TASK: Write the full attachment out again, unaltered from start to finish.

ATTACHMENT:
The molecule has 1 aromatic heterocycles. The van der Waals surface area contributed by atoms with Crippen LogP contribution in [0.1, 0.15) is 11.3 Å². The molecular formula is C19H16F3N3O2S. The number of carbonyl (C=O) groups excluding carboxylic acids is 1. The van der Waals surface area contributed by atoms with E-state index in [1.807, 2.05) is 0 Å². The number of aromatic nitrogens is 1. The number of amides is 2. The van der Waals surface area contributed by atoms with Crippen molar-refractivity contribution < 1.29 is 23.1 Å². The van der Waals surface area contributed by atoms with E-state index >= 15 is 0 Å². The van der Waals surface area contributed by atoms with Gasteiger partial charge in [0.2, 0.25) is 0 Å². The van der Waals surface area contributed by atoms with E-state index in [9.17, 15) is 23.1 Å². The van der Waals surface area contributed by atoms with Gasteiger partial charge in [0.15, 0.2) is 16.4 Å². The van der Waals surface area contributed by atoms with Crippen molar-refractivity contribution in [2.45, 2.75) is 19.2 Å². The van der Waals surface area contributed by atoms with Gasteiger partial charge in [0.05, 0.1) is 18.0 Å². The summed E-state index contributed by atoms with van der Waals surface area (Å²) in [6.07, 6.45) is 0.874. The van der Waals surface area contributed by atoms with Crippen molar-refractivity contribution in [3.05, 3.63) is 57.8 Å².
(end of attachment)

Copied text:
The molecule has 1 aromatic heterocycles. The van der Waals surface area contributed by atoms with Crippen LogP contribution in [0.1, 0.15) is 11.3 Å². The molecular formula is C19H16F3N3O2S. The number of carbonyl (C=O) groups excluding carboxylic acids is 1. The van der Waals surface area contributed by atoms with E-state index in [1.807, 2.05) is 0 Å². The number of aromatic nitrogens is 1. The number of amides is 2. The van der Waals surface area contributed by atoms with Crippen molar-refractivity contribution < 1.29 is 23.1 Å². The van der Waals surface area contributed by atoms with E-state index >= 15 is 0 Å². The van der Waals surface area contributed by atoms with Gasteiger partial charge in [0.2, 0.25) is 0 Å². The van der Waals surface area contributed by atoms with E-state index in [9.17, 15) is 23.1 Å². The van der Waals surface area contributed by atoms with Gasteiger partial charge in [0.15, 0.2) is 16.4 Å². The van der Waals surface area contributed by atoms with Crippen molar-refractivity contribution in [2.45, 2.75) is 19.2 Å². The van der Waals surface area contributed by atoms with Gasteiger partial charge in [0.05, 0.1) is 18.0 Å². The summed E-state index contributed by atoms with van der Waals surface area (Å²) in [6.07, 6.45) is 0.874. The van der Waals surface area contributed by atoms with Crippen molar-refractivity contribution in [3.05, 3.63) is 57.8 Å².